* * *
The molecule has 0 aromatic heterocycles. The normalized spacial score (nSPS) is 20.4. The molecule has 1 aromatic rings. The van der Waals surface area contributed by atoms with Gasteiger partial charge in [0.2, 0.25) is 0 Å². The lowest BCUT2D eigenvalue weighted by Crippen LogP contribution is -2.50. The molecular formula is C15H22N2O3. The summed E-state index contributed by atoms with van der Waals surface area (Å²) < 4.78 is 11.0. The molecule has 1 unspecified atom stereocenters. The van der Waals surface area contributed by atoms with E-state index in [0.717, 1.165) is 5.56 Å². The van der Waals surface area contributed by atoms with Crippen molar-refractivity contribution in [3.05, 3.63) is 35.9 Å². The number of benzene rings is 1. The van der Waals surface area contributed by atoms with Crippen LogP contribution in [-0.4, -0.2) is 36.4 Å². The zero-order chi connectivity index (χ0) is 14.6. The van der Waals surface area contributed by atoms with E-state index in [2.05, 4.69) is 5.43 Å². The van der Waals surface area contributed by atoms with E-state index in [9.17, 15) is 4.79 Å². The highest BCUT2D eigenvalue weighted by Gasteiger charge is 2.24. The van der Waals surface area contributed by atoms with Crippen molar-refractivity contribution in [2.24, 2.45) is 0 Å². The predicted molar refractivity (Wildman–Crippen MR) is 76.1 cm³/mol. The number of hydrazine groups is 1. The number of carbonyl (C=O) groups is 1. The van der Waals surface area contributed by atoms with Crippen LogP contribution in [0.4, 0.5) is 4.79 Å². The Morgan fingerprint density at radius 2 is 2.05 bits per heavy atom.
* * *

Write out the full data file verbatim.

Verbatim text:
The molecule has 0 aromatic heterocycles. The normalized spacial score (nSPS) is 20.4. The molecule has 1 aromatic rings. The van der Waals surface area contributed by atoms with Gasteiger partial charge in [0.2, 0.25) is 0 Å². The lowest BCUT2D eigenvalue weighted by Crippen LogP contribution is -2.50. The molecular formula is C15H22N2O3. The summed E-state index contributed by atoms with van der Waals surface area (Å²) < 4.78 is 11.0. The molecule has 1 unspecified atom stereocenters. The van der Waals surface area contributed by atoms with E-state index in [0.717, 1.165) is 5.56 Å². The van der Waals surface area contributed by atoms with Crippen molar-refractivity contribution in [3.05, 3.63) is 35.9 Å². The number of benzene rings is 1. The van der Waals surface area contributed by atoms with Crippen LogP contribution in [-0.4, -0.2) is 36.4 Å². The zero-order chi connectivity index (χ0) is 14.6. The van der Waals surface area contributed by atoms with E-state index in [2.05, 4.69) is 5.43 Å². The van der Waals surface area contributed by atoms with E-state index in [9.17, 15) is 4.79 Å². The highest BCUT2D eigenvalue weighted by Gasteiger charge is 2.24. The van der Waals surface area contributed by atoms with Crippen molar-refractivity contribution in [2.24, 2.45) is 0 Å². The predicted molar refractivity (Wildman–Crippen MR) is 76.1 cm³/mol. The number of hydrazine groups is 1. The number of carbonyl (C=O) groups is 1. The van der Waals surface area contributed by atoms with Crippen LogP contribution in [0.4, 0.5) is 4.79 Å². The Morgan fingerprint density at radius 2 is 2.05 bits per heavy atom.